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Re: [Nmh-workers] I did something wrong with replcomps

From: Ken Hornstein
Subject: Re: [Nmh-workers] I did something wrong with replcomps
Date: Sun, 18 Dec 2016 11:01:39 -0500

>1. How many people on the planet are both smart and knowledgeable enough
>to have done that?

Good question!  To do it off of the top of their head, it's probably in the
low double digits.

This is a tough one; we're kind of stuck in that nmh has incredible
flexibility because (among other reasons) it's got a little embedded
language you can use for components files.  The downside here is you
actually have to understand the embedded language if you want to modify
the components files effectively.  We ship ones that do the right things
for most people; if you've modified the default components files it is
sort of expected you have a passing familiarity with how that works.
Really, in terms of documentation we have mh-format(5), which I will be
the first to admit isn't wonderful; I've tried to add to it over
the years (man, if Larry took his critical eye to mh-format(5) it sure
would be welcome!).  There is also fmttest(1), which should help you debug
format files.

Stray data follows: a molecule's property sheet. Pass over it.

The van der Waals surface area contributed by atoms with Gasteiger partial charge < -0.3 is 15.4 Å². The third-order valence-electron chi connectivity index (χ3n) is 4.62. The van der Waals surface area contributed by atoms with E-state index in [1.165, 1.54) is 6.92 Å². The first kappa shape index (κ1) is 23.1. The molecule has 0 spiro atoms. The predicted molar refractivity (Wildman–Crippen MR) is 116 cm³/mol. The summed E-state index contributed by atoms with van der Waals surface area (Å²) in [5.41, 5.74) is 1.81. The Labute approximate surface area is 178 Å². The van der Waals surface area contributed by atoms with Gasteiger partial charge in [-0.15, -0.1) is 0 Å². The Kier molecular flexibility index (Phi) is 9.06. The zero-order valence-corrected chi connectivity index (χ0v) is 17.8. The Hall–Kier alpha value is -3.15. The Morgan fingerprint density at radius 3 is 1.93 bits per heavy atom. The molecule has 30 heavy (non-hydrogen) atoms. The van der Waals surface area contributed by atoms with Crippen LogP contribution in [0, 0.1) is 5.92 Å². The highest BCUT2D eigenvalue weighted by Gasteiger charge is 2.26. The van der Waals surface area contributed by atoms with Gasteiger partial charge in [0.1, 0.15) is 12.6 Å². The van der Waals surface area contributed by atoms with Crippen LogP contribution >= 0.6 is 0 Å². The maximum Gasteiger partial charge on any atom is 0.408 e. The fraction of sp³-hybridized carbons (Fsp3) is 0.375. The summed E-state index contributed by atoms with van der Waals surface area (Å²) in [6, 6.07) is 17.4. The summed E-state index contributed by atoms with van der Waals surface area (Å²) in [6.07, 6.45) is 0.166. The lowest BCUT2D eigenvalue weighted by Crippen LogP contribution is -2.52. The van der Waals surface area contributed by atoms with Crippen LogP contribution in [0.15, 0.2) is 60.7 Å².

>2. There is a line:
>%<{fcc}Fcc: %{fcc}\n%>\
>Containing the string, "fcc", twice and the string "Fcc" once. But it
>produces no Fcc line; NOR do I want it to.
>What's going on?

A couple of things (I realize that David already explained some of this).

First, %< is the start of an "if" statement.  Things surrounded by {}
are components (message headers).  This particular idiom means that the
stuff inside the if statement (everything inside the %< %>) is executed
if the "fcc" component is not null.

However (as I alluded to in my other message), this falls under the
category of what I like to call "pseudo-components".  These things are
used to pass information from switches into components files.  The
general idea for this particular one is that if you pass a -fcc switch
into repl, it will set the "fcc" component, and the line above will
include a "Fcc" header.  There are plenty of other examples where
these pseudo-components are used; they're just not well known.


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